The old expression "If these walls could talk" could soon be more than hypothetical. Researchers have created walls that can listen as well as talk, thanks to embedded radios. The walls are actually thin, flexible sheets of plastic that can be painted and placed in any location or on any surface.

The radios are embedded right onto the plastic sheets, a difficult process that a team of researchers from Princeton University had to overcome in order to produce high-quality transmissions. The team believes the technology will have numerous applications and will be more than just a novel experiment on new ways to embed electronics onto plastic. The radio-embedded walls could be used to create direct communication systems, an invisible network, or for architectural and engineering uses such as monitoring the structural integrity of a bridge or road.

The major hurdle the researchers had to overcome was the melting temperature of plastic and the high temperatures generated by radio and transmitter circuitry. New techniques were developed to prevent the plastic from melting, but they also made for poorer-quality transmissions, preventing the process from having any practical application in a real-world setting.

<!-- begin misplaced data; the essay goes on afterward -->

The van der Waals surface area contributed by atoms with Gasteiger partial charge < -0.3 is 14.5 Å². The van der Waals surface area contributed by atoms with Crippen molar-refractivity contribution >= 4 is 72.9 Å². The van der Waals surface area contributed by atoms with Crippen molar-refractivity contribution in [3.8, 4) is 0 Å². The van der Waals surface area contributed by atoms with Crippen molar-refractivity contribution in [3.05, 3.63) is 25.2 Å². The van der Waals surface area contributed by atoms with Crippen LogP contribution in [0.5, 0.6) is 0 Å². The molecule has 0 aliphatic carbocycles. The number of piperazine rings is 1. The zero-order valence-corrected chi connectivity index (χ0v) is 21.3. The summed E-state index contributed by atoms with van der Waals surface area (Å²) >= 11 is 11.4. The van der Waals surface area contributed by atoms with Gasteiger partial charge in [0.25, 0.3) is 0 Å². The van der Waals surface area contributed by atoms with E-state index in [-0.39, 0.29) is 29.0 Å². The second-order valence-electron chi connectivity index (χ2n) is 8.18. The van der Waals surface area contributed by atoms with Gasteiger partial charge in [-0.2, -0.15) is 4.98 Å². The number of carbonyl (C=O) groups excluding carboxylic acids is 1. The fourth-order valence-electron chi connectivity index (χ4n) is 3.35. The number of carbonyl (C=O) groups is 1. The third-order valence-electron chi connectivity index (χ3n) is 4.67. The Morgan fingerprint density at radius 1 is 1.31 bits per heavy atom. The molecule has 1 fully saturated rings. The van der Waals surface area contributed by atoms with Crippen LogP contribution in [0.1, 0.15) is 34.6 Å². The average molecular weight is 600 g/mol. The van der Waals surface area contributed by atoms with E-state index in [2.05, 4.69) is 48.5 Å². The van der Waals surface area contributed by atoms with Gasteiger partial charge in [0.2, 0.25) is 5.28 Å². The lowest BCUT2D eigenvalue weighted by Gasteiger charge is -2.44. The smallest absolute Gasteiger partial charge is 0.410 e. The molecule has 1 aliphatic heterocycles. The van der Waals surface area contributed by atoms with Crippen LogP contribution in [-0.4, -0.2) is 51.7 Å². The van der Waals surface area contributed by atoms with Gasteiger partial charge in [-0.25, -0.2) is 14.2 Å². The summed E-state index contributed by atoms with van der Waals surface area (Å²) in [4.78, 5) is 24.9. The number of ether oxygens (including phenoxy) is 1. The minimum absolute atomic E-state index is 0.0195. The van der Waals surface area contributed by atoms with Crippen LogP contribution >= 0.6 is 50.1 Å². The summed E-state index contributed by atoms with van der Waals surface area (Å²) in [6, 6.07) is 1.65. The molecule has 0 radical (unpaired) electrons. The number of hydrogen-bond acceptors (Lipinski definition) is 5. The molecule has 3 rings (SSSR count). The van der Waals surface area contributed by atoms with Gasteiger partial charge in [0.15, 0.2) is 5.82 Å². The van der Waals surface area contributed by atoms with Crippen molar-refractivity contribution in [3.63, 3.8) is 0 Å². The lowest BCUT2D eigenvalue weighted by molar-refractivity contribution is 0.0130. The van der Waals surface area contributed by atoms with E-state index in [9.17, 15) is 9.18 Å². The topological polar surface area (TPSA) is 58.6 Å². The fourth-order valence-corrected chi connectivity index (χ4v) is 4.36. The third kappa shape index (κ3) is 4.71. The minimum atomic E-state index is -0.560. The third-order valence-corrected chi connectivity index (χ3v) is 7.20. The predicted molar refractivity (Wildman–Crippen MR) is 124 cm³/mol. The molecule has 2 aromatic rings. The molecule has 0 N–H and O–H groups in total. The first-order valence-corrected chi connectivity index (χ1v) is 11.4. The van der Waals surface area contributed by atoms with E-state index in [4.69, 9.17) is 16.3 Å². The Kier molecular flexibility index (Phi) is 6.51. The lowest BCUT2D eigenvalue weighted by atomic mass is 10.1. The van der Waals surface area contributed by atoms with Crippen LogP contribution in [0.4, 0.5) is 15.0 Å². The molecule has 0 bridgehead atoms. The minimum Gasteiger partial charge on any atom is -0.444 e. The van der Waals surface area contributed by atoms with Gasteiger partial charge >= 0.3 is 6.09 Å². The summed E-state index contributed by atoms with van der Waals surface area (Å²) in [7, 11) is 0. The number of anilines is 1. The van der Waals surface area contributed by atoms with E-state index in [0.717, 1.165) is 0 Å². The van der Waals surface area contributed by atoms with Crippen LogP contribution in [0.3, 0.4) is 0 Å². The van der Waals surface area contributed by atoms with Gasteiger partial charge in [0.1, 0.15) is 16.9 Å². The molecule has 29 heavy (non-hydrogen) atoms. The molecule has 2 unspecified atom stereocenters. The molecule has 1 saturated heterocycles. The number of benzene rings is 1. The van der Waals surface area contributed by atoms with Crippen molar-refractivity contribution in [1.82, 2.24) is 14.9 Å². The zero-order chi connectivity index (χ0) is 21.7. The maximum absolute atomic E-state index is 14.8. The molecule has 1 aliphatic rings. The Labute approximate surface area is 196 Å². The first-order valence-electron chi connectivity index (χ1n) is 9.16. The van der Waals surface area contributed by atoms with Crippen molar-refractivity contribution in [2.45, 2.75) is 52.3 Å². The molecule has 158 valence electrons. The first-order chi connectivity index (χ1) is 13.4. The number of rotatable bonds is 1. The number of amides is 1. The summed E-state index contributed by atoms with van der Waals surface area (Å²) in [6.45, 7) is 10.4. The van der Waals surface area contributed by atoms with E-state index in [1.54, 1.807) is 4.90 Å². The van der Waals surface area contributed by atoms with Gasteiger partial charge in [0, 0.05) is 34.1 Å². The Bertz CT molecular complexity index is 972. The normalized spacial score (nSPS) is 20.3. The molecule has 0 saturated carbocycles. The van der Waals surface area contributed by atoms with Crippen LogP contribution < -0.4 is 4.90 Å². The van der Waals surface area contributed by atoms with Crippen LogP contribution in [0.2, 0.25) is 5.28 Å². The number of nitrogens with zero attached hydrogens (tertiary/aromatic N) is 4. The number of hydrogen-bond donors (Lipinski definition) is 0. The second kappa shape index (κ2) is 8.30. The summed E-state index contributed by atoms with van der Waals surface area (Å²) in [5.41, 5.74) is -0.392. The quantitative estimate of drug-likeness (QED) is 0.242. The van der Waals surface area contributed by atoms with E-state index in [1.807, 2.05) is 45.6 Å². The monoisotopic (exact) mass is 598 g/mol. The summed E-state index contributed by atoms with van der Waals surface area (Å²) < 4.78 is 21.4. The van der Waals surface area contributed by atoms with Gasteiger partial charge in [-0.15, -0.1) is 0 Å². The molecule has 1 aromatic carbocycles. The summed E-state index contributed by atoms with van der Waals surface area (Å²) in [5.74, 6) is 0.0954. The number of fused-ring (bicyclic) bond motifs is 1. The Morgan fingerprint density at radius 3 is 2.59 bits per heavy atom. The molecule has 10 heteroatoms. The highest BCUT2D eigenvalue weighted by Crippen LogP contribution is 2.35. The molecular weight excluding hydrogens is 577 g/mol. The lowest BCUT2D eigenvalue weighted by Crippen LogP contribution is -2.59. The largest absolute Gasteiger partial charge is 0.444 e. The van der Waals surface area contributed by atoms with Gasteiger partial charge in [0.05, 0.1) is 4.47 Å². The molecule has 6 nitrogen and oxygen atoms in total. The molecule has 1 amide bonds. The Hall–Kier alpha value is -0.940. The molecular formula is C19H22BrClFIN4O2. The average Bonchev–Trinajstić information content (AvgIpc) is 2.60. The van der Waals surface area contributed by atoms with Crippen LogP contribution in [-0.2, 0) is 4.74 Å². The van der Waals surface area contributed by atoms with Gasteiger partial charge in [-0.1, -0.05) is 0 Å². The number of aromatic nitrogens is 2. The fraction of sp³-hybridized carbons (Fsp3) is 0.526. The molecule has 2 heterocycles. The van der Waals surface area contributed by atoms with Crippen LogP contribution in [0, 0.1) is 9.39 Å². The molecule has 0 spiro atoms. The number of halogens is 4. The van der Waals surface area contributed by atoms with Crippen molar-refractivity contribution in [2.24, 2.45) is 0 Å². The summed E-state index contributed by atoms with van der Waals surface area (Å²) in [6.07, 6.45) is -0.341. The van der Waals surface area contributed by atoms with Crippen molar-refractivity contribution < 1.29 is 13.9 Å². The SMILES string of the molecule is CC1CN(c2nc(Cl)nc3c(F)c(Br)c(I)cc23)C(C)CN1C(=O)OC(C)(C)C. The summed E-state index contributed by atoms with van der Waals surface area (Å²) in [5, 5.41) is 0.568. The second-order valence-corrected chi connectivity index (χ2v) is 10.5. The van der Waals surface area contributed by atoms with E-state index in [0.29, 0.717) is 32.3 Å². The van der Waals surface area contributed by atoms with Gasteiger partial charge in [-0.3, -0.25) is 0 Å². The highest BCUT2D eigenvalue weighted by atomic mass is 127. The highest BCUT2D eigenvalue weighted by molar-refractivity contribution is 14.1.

The new design from the Princeton researchers changes the material used in the transistors. Instead of using  high-speed, highly efficient crystalline silicon, the team opted for slower, amorphous silicon, which reduced the temperature but also reduced the frequency. To solve this new problem, the team went "back in time" to a circuit developed in 1922 by Edwin Armstrong, the creator of frequency modulation (FM) radio transmission. Armstrong’s super-regenerative circuit uses other components to bolster frequency, letting the researchers use the amorphous silicon within their transistor and reducing the temperature from 1,000 degrees Celsius (1,832 degrees Fahrenheit) to 300 degrees Celsius (572 degrees Fahrenheit).

The super-regenerative circuit uses a capacitor and an inductor as an electron relay station, storing and discharging energy to speed up the electrons as they pass through the transistor, thus increasing the frequency. The large surface helped the researchers create large inductors, reducing the loss of electrons, and creating plastic walls that are as thin and flexible as wallpaper and can be applied almost anywhere. Solar cells can be added to the plastic to serve as the energy source.

Naveen Verma, one of the project’s leaders, said in a statement, “That is where our breakthrough came — when you go bigger, what do you have at your disposal to make things work better?” The next step for researchers is using the radio walls as a way to monitor the structural health of bridges, pipelines and buildings. The radios allow for a much larger area of coverage compared to the fiber-optics systems currently in use. A prototype is expected to be completed by the end of September.